For years, discount in North America was dominated by dollar stores and big-box merchants such as Walmart. The European hard discount model did not translate stateside, due to a lack of affinity for private labels and the social stigma of ‘value shopping’.
But things are changing. The recession is over, but its effects on shoppers linger. Economic uncertainty has ignited demand for the once-shunned discount format. And it is no longer the specialists looking to capture market share. The past couple of weeks have seen the launch of two new discount concepts from major grocery retailers - Sobeys launched FreshCo in Ontario
and HEB’s Joe V’s Smart Shop opened in Texas. Smart & Final’s Smartco format debuts in Colorado next month and Giant Eagle continues to expand Valu King in the midwest. Each has the capability of transforming the discount concept into a fresh shopping experience.
The new formats take the most successful aspects of a discount store: offer a limited assortment, display products on pallets or in shelf-ready packaging and strip out ancillary services. The goal will be to capture share of the post-recession shopper, who may no longer be averse to buying private label or bringing their own carrier bags in exchange for low prices. But the stores will differ from traditional discounters in that their operators have years of experience in running well merchandised, grocery-led formats. HEB is arguably the most innovative grocer in the US, while Sobeys is the third largest Canadian supermarket operator. An emphasis on quality and innovation in a no-frills environment will set them apart.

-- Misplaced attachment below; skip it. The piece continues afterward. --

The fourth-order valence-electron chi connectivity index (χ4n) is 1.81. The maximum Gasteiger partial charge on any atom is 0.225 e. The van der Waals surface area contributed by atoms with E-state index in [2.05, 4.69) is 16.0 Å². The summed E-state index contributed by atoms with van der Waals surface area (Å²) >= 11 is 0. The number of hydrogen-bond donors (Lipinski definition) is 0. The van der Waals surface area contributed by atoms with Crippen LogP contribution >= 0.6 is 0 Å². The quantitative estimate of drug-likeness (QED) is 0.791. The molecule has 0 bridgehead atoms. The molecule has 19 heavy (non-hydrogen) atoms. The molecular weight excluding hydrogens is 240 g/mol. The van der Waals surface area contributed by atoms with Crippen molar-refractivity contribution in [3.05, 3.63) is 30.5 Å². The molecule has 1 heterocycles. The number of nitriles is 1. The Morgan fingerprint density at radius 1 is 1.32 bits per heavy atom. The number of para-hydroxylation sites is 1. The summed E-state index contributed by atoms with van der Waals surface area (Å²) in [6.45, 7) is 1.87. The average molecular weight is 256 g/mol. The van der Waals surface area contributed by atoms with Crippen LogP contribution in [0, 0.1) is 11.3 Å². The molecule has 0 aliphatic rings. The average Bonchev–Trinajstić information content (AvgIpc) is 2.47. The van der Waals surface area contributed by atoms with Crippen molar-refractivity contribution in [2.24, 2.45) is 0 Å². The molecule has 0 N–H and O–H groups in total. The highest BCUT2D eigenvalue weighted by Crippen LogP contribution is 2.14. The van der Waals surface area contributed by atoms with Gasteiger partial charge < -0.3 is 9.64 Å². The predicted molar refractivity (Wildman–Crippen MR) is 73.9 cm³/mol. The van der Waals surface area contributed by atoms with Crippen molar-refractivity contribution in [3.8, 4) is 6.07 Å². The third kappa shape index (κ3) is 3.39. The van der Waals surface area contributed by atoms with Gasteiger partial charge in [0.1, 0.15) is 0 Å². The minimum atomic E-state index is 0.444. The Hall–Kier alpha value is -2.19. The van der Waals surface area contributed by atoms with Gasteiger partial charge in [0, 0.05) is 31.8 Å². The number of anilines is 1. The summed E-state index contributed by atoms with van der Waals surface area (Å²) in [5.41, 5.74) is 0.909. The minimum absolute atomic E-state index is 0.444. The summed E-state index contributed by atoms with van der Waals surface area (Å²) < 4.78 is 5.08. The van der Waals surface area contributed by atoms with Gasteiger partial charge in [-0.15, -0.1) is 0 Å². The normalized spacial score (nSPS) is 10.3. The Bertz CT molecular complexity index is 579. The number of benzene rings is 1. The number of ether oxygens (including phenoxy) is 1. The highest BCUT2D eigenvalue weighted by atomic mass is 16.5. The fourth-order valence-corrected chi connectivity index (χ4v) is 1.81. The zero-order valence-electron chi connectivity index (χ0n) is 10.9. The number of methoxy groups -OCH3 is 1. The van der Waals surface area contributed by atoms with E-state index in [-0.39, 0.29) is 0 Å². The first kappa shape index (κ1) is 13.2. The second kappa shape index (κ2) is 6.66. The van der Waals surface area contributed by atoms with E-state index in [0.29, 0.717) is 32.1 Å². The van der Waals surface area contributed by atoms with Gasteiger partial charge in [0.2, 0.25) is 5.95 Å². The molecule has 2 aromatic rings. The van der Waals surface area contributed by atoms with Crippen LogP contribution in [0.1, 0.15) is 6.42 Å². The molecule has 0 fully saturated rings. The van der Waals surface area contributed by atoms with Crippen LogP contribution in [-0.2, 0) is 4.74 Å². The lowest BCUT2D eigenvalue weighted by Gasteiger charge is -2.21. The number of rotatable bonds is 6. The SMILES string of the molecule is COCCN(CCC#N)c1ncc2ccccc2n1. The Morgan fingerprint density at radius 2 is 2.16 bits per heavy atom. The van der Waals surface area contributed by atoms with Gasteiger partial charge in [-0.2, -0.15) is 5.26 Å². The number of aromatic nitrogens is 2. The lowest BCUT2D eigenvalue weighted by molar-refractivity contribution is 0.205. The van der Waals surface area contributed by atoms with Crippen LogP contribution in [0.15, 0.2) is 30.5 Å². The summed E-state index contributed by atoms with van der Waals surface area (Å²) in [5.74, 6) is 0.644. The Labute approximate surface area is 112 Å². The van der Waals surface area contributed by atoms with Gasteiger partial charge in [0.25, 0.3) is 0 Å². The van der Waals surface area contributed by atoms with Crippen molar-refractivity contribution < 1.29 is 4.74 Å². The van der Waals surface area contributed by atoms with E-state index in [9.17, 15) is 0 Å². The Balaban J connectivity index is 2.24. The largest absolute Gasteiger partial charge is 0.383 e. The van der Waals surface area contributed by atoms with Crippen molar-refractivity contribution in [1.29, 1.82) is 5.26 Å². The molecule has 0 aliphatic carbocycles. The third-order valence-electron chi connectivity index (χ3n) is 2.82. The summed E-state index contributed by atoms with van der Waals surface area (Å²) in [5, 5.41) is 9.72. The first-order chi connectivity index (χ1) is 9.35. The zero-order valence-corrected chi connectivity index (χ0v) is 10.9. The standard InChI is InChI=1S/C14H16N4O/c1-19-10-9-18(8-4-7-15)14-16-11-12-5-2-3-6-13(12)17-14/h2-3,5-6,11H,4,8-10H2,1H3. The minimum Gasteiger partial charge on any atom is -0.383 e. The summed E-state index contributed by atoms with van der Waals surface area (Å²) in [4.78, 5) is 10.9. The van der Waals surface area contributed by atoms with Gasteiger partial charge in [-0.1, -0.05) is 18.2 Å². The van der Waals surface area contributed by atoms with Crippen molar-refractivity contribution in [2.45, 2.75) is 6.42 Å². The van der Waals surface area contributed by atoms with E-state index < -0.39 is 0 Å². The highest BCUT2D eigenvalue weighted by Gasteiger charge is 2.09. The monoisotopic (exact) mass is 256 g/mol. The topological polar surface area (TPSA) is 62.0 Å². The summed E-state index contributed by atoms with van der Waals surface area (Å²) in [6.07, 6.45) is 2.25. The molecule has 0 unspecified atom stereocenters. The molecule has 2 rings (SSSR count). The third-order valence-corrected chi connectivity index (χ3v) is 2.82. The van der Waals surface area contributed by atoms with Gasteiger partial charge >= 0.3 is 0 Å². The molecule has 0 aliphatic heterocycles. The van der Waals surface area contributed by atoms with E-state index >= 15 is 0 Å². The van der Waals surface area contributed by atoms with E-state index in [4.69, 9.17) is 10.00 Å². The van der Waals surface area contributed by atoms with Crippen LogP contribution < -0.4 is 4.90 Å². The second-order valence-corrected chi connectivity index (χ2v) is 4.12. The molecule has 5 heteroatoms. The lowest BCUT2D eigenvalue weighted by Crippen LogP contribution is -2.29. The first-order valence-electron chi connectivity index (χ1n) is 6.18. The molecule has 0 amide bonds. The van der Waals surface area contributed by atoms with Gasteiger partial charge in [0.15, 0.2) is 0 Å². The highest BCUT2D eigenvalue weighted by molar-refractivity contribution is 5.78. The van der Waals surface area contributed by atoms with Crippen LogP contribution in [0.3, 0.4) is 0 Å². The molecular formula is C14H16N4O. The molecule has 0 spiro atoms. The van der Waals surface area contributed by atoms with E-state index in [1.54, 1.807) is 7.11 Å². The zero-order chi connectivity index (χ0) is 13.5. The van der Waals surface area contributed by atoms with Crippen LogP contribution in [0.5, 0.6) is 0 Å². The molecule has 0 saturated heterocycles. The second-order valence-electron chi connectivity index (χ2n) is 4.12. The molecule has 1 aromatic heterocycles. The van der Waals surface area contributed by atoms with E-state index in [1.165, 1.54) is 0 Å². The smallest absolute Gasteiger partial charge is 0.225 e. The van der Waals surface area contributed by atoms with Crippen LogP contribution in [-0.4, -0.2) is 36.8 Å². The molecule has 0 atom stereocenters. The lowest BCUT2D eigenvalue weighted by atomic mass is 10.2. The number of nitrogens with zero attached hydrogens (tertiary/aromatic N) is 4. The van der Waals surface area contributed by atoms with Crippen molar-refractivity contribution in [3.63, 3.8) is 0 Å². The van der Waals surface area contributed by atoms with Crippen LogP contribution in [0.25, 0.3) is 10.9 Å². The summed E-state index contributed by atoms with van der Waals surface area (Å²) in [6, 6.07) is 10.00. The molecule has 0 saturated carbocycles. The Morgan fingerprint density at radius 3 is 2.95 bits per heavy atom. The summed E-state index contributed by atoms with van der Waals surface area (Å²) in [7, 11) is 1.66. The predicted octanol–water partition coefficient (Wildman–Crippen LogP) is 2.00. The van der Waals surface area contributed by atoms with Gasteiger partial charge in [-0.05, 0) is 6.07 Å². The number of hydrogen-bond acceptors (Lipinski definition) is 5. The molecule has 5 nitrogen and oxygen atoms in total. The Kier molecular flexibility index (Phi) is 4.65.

Sobeys and HEB are up against Walmart, which in Texas knocked HEB from the number one position and now has a share of more than a third in the state. In Canada, Walmart only began selling food through its Supercenter format in 2006. There are now 84 Supercenters.
So, ongoing price competition in the market, combined with a step-change in shopper mentality will continue to fuel growth of the discount format in North America, which is expected to grow 8.6% on an annualised basis over the next five years. Dollar General, Aldi and Save-A-Lot will be the key players, opening nearly 1,000 stores in 2010 alone.
But now the grocery specialists are making a play for the sector, the bar will be raised and it is fair to say the discount sector will soon be about much more than just low prices.
Natalie Berg, research director, Planet Retail. For more information contact us on:
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